I must say also that the packaging on this one is awesome. A cedar-look outer package, a lovely tapered crystal-clear bottle, and then the rich copper colour of the rum and the lovely cedar-look outer package all contrasted and accented heavily by the rich blue, gold, and red labelling.
Rich caramel notes and smokiness are on the nose, with a hint of lemon peel and fresh bread dough. Wavy legs are noted in the glass, within a heavy coating of rum when sloshed around in the glass. Flavours of sweet and savory spices are noted, accented by a buttery toffee and creme brulee profile. The heat aftertaste is very balanced throughout the mouth (not biting in any one area to hard), and meshes well with the profile. There’s even hints of tobacco and cedar essences in there (perhaps if one dreams and imagines hard enough, LOL). Again, another nice rum to pair with just about any cigar, but this is one I really enjoy paired off of dense and rich Ramon Allones or Montecristo sticks.
12. Kirk and Sweeney 12 Year Dominican Rum. (40% alc/vol, Dominican Republic; batch # 002, bottle # S1878) This rum is made in the D.R., and imported and created by a company out of California called 35 Maple Street. The packaging of this one is unique, being in a giant apple-shaped bottle, and with very elegant and tasteful white silk-screening on the bottle showing of the history of the brand’s namesake (a rum-running schooner than ran from the Caribbean to the northeastern U.S. seaboard, before it was captured and turned into a U.S. Coast Guard instructional ship). This was an awesome gift sent to me by great BOTL Alex, part of a few trades and whatnot he and I did back and forth, and a rum I had not heard of nor seen before.
However, and especially for a 12-year-old rum, the packaging unfortunately is the best part of this rum, and while it’s nowhere near a bad rum, it’s not quite the best sipper. It has a rich copper colour, but the legs in the glass are a bit broken up and spotty. The nose is of heavy vanilla and oakiness. The mouthfeel of this rum is very watery, with no viscosity to it at all. The heat is almost overpowering on this rum compared to any flavours – one would almost think this is a barrel proof or 50%+ rum due to the heavy alcohol tones. There’s some nice caramel and butteriness there, but again, the heat overpowers it. If I drink this one as a sipper, it’s generally chilled/frozen (does this rum a world of good), or, more often than not, I’m cutting this one with a bit of Coke.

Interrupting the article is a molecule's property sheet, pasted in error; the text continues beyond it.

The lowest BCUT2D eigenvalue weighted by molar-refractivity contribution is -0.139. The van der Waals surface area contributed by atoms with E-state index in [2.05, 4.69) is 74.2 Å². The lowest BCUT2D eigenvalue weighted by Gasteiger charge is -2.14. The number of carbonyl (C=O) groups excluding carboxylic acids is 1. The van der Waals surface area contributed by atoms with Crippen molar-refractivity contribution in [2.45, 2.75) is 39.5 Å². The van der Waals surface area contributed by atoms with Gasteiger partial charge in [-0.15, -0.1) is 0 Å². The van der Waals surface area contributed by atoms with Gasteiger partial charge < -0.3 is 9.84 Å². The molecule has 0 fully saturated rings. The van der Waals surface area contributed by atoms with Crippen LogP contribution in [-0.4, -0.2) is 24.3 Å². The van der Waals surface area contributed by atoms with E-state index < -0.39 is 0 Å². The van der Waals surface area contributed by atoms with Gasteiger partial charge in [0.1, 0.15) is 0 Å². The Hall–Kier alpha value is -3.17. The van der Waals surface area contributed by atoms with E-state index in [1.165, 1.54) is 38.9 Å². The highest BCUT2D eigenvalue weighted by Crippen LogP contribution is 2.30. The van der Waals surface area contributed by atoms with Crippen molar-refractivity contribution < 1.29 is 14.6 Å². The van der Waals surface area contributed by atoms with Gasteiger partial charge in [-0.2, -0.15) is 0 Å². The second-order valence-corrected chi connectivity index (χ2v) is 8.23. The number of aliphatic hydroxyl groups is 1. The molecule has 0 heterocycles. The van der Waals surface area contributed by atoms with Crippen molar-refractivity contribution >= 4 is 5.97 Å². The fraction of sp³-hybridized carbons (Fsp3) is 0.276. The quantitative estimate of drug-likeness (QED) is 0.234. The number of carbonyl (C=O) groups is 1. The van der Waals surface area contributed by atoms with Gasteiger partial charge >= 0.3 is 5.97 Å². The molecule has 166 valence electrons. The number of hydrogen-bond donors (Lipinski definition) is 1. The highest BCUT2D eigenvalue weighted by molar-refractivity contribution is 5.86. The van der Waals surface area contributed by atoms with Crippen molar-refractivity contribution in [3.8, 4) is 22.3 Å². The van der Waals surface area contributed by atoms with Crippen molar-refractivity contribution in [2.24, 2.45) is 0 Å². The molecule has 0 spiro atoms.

13. El Dorado 12 Year Old Rum. (40% alc/vol, Guyana) This is one of my favourite sippers. This rum is made in Guyana and is a “Demerara” rum, using Demerara sugar (a darker brown sugar than normal, containing a high level of molasses), which results in a strong and bold flavour profile. This rum contains a blend with a minimum age of 12-years (some rums upwards of 16-years apparently), and comes from a company making this stuff for 345 years now. Some find this rum too sweet and caramel-laden (attributed to its demerara sugar manufacture), but I tend to love that in good rums.
In the glass, a good consistent copper colour, and with noted wrinkly-looking and zig-zagging legs in the glass. Very strong butter and caramel aromas on the nose. On the palate, any heat is rounded and well-ascentuates the flavour profile, consisting of vanilla, toffee and caramel, and some sweet fruitiness (perhaps of dates or prunes?) Some sweet spices of allspice and nutmeg are around the fringes as well. I love this one as a sipper. Mixing with Coke is okay too, but I find the caramel sweetness of this one can almost be overpowering and too sweet if mixed with Coke. A bit of ice to chill this one does wonders.
Well, that’s where I left things off the other night. Didn’t get a chance to finish off the last five yesterday due to family commitments, but will be trying to get the rest finished off this evening though. More to come shortly to finish this off then…
Go here for Part 1, here for Part 2, and here for the Part 4 conclusion of this series.